G protein–sensitive inwardly rectifying potassium (GIRK) channels are important pharmaceutical targets for neuronal, cardiac, and endocrine diseases. Although a number of GIRK channel modulators have been discovered in recent years, most lack selectivity. GIRK channels function as either homomeric (i.e., GIRK2 and GIRK4) or heteromeric (e.g., GIRK1/2, GIRK1/4, and GIRK2/3) tetramers. Activators, such as ML297, ivermectin, and GAT1508, have been shown to activate heteromeric GIRK1/2 channels better than GIRK1/4 channels with varying degrees of selectivity but not homomeric GIRK2 and GIRK4 channels. In addition, VU0529331 was discovered as the first homomeric GIRK channel activator, but it shows weak selectivity for GIRK2 over GIRK4 (or G4) homomeric channels. Here, we report the first highly selective small-molecule activator targeting GIRK4 homomeric channels, 3hi2one-G4 (3-[2-(3,4-dimethoxyphenyl)-2-oxoethyl]-3-hydroxy-1-(1-naphthylmethyl)-1,3-dihydro-2H-indol-2-one). We show that 3hi2one-G4 does not activate GIRK2, GIRK1/2, or GIRK1/4 channels. Using molecular modeling, mutagenesis, and electrophysiology, we analyzed the binding site of 3hi2one-G4 formed by the transmembrane 1, transmembrane 2, and slide helix regions of the GIRK4 channel, near the phosphatidylinositol-4,5-bisphosphate binding site, and show that it causes channel activation by strengthening channel–phosphatidylinositol-4,5-bisphosphate interactions. We also identify slide helix residue L77 in GIRK4, corresponding to residue I82 in GIRK2, as a major determinant of isoform-specific selectivity. We propose that 3hi2one-G4 could serve as a useful pharmaceutical probe in studying GIRK4 channel function and may also be pursued in drug optimization studies to tackle GIRK4-related diseases such as primary aldosteronism and late-onset obesity.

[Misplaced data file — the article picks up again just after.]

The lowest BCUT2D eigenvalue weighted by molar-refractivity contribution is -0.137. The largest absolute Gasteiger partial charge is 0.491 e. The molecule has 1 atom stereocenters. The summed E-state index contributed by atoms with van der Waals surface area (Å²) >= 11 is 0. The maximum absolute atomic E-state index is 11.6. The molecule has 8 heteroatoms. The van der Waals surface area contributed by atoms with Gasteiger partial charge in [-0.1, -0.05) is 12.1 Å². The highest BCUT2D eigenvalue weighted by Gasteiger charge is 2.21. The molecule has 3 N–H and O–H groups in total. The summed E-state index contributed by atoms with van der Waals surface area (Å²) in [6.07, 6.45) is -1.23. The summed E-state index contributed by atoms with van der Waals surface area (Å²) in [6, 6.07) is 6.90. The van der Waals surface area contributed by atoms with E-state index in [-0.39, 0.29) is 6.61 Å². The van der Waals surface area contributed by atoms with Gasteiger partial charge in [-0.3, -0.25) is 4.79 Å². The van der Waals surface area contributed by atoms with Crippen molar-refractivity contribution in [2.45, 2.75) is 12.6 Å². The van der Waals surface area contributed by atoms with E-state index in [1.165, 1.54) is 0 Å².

- Kir3 channels
- drug–channel interaction
- molecular docking
- molecular dynamics simulations